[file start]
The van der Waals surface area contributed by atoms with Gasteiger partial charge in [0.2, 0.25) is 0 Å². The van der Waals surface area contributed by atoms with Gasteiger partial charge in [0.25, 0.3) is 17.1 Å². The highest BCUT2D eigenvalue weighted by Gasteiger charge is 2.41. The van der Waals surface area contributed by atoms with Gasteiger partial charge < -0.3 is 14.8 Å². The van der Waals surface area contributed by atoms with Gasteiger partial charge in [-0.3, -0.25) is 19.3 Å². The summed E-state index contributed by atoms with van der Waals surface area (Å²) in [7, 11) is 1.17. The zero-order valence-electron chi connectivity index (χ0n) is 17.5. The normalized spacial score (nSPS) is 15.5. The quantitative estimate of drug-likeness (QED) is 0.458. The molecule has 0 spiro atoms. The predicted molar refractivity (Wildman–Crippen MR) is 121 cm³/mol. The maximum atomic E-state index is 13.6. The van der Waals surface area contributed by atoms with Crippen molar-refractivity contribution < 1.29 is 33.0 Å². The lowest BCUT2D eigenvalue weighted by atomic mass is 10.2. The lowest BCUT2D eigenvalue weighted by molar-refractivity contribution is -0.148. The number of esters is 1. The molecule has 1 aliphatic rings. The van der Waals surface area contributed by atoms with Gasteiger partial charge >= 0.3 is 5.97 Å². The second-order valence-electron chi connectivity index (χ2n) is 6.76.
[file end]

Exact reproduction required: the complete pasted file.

The van der Waals surface area contributed by atoms with Gasteiger partial charge in [0.2, 0.25) is 0 Å². The van der Waals surface area contributed by atoms with Gasteiger partial charge in [0.25, 0.3) is 17.1 Å². The highest BCUT2D eigenvalue weighted by Gasteiger charge is 2.41. The van der Waals surface area contributed by atoms with Gasteiger partial charge < -0.3 is 14.8 Å². The van der Waals surface area contributed by atoms with Gasteiger partial charge in [-0.3, -0.25) is 19.3 Å². The summed E-state index contributed by atoms with van der Waals surface area (Å²) in [7, 11) is 1.17. The zero-order valence-electron chi connectivity index (χ0n) is 17.5. The normalized spacial score (nSPS) is 15.5. The quantitative estimate of drug-likeness (QED) is 0.458. The molecule has 0 spiro atoms. The predicted molar refractivity (Wildman–Crippen MR) is 121 cm³/mol. The maximum atomic E-state index is 13.6. The van der Waals surface area contributed by atoms with Crippen molar-refractivity contribution < 1.29 is 33.0 Å². The lowest BCUT2D eigenvalue weighted by atomic mass is 10.2. The lowest BCUT2D eigenvalue weighted by molar-refractivity contribution is -0.148. The number of esters is 1. The molecule has 1 aliphatic rings. The van der Waals surface area contributed by atoms with Gasteiger partial charge >= 0.3 is 5.97 Å². The second-order valence-electron chi connectivity index (χ2n) is 6.76.